By Jeffrey Tiberi

Those of us who live in Montana are fortunate people.
Those of us who know good people, good men and good women, are lucky.
Those of us who know great people, great women and great men, are very lucky.
Tom Pick was a great man. All of us here today are very lucky to have known him.

Tom was able to combine two values that are cherished by the vast, vast majority of the seven billion people currently on Earth. I'm sure that the 100 billion people who lived before us on this planet also valued peace and nature, for both are key to our survival.

Tom took those two values - peace and nature - and created a seamless delivery to thousands of people. He could talk to anyone. He knew many things. His quick smile and quiet demeanor would not let barriers arise. He knew what to say and when to say it. He's one of the few humans I know that actually mastered savior faire.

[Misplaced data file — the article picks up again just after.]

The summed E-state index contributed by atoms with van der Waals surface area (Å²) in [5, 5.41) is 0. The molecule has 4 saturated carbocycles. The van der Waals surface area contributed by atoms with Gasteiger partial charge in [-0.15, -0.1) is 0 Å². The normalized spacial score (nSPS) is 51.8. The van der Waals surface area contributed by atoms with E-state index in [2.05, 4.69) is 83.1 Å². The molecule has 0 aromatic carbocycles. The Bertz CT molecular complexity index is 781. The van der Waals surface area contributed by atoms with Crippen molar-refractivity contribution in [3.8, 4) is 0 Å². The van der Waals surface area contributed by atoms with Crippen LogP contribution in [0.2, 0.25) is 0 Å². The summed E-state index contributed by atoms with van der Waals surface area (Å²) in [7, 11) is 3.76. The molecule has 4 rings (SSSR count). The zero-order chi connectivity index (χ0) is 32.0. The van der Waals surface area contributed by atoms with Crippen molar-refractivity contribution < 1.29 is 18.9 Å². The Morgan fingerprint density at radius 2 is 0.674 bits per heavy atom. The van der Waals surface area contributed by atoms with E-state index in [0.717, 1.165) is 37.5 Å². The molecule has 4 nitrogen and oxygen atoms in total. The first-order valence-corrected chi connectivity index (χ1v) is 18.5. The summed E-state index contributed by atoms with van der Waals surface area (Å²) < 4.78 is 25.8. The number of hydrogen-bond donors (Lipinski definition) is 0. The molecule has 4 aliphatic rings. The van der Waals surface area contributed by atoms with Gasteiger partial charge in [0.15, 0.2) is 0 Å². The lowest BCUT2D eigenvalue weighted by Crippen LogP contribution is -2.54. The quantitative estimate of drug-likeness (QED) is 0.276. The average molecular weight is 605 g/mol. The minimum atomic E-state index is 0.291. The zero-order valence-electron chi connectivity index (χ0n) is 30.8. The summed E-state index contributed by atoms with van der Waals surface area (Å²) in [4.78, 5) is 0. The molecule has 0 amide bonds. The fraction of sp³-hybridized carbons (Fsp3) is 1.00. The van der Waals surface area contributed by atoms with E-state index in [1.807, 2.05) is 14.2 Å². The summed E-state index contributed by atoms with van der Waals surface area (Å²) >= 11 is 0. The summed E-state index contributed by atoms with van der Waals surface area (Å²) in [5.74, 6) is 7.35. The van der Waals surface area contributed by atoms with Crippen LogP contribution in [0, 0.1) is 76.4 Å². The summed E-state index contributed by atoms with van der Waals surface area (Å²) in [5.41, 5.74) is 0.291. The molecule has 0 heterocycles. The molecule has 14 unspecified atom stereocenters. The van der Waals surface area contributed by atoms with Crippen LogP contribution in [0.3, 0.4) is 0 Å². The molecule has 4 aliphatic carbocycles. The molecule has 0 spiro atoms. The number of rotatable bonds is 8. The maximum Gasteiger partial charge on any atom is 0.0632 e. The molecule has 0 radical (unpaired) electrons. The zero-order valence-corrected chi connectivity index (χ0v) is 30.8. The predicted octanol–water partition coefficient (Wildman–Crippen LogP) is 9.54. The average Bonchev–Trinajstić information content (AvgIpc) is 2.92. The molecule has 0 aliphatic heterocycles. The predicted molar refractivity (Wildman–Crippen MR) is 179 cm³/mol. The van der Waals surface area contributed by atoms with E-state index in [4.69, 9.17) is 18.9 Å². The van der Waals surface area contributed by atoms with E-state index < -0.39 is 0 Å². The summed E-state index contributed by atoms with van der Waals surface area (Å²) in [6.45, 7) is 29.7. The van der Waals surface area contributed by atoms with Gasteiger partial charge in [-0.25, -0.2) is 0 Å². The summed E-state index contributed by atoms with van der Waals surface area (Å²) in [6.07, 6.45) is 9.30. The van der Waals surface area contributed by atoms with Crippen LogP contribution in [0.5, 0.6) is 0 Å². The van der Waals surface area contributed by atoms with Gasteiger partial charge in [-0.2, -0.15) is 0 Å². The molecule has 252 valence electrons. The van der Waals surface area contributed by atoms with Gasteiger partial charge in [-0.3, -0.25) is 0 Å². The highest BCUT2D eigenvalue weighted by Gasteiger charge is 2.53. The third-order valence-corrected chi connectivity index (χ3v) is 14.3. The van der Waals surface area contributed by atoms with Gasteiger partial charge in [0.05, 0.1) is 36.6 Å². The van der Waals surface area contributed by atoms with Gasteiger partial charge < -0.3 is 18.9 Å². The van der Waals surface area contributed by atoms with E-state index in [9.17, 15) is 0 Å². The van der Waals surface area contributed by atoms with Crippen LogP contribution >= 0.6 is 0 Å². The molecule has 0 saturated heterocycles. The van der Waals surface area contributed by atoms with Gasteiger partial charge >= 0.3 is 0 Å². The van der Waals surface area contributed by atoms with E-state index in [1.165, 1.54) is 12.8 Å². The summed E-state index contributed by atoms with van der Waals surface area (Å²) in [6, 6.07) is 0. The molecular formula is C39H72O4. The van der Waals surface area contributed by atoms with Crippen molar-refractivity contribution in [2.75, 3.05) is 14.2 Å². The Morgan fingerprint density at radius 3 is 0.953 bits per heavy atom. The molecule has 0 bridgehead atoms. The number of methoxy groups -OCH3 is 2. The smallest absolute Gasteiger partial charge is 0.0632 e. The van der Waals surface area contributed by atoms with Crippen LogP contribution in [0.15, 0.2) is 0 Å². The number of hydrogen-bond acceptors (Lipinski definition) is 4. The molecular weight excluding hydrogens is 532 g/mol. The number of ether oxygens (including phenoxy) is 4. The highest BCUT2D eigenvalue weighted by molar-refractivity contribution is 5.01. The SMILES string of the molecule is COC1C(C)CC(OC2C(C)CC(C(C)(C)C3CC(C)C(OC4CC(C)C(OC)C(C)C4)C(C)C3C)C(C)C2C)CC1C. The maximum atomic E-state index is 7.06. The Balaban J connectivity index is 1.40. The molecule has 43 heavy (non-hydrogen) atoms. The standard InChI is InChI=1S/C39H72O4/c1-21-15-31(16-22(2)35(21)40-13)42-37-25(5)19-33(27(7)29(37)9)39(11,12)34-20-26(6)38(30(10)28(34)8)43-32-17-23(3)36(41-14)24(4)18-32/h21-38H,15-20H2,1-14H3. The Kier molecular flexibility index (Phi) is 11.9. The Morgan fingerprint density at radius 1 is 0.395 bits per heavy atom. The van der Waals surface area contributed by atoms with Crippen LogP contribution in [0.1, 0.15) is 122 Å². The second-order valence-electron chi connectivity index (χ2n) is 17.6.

How else do you explain his many decades of devotion to the soil and water of our nation, the two parts of nature upon which all others flow?

How else do you explain him taking peace and nature to a war torn country, giving part of his life, to help others in a great time of need?

We lost a great man, this Tom Pick. His impact upon Montana will remain for generations. We are fortunate, and we are very lucky to have been here when Tom Pick was here.

Jeffrey Tiberi
Policy Director
Montana Association of Conservation Districts